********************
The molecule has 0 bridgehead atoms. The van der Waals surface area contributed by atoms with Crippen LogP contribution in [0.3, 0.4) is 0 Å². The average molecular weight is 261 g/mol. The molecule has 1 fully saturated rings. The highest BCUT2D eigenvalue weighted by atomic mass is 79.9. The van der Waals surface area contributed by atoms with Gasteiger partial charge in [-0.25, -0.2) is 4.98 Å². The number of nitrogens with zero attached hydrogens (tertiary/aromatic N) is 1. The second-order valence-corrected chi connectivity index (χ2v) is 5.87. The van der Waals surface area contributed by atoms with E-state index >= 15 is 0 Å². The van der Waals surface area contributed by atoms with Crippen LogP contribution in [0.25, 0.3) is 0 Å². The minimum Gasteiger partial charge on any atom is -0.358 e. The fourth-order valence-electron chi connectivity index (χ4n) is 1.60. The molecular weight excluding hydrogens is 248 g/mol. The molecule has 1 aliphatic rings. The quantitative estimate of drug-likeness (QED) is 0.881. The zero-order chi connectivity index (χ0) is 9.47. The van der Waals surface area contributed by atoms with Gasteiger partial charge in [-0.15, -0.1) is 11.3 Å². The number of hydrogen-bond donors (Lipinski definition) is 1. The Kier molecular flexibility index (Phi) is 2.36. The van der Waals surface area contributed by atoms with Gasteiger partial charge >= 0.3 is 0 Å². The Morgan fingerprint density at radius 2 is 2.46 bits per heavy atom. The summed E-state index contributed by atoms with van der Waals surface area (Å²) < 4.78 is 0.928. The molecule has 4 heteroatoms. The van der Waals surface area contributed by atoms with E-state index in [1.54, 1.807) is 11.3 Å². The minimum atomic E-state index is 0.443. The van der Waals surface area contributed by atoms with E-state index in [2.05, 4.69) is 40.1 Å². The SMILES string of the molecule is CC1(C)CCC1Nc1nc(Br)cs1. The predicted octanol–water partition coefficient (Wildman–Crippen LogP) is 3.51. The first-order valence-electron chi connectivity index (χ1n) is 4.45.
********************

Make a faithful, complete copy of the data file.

The molecule has 0 bridgehead atoms. The van der Waals surface area contributed by atoms with Crippen LogP contribution in [0.3, 0.4) is 0 Å². The average molecular weight is 261 g/mol. The molecule has 1 fully saturated rings. The highest BCUT2D eigenvalue weighted by atomic mass is 79.9. The van der Waals surface area contributed by atoms with Gasteiger partial charge in [-0.25, -0.2) is 4.98 Å². The number of nitrogens with zero attached hydrogens (tertiary/aromatic N) is 1. The second-order valence-corrected chi connectivity index (χ2v) is 5.87. The van der Waals surface area contributed by atoms with E-state index >= 15 is 0 Å². The van der Waals surface area contributed by atoms with Crippen LogP contribution in [0.25, 0.3) is 0 Å². The minimum Gasteiger partial charge on any atom is -0.358 e. The fourth-order valence-electron chi connectivity index (χ4n) is 1.60. The molecular weight excluding hydrogens is 248 g/mol. The molecule has 1 aliphatic rings. The quantitative estimate of drug-likeness (QED) is 0.881. The zero-order chi connectivity index (χ0) is 9.47. The van der Waals surface area contributed by atoms with Gasteiger partial charge in [-0.15, -0.1) is 11.3 Å². The number of hydrogen-bond donors (Lipinski definition) is 1. The Kier molecular flexibility index (Phi) is 2.36. The van der Waals surface area contributed by atoms with Gasteiger partial charge >= 0.3 is 0 Å². The Morgan fingerprint density at radius 2 is 2.46 bits per heavy atom. The summed E-state index contributed by atoms with van der Waals surface area (Å²) < 4.78 is 0.928. The molecule has 4 heteroatoms. The van der Waals surface area contributed by atoms with E-state index in [1.54, 1.807) is 11.3 Å². The minimum atomic E-state index is 0.443. The van der Waals surface area contributed by atoms with E-state index in [2.05, 4.69) is 40.1 Å². The SMILES string of the molecule is CC1(C)CCC1Nc1nc(Br)cs1. The predicted octanol–water partition coefficient (Wildman–Crippen LogP) is 3.51. The first-order valence-electron chi connectivity index (χ1n) is 4.45.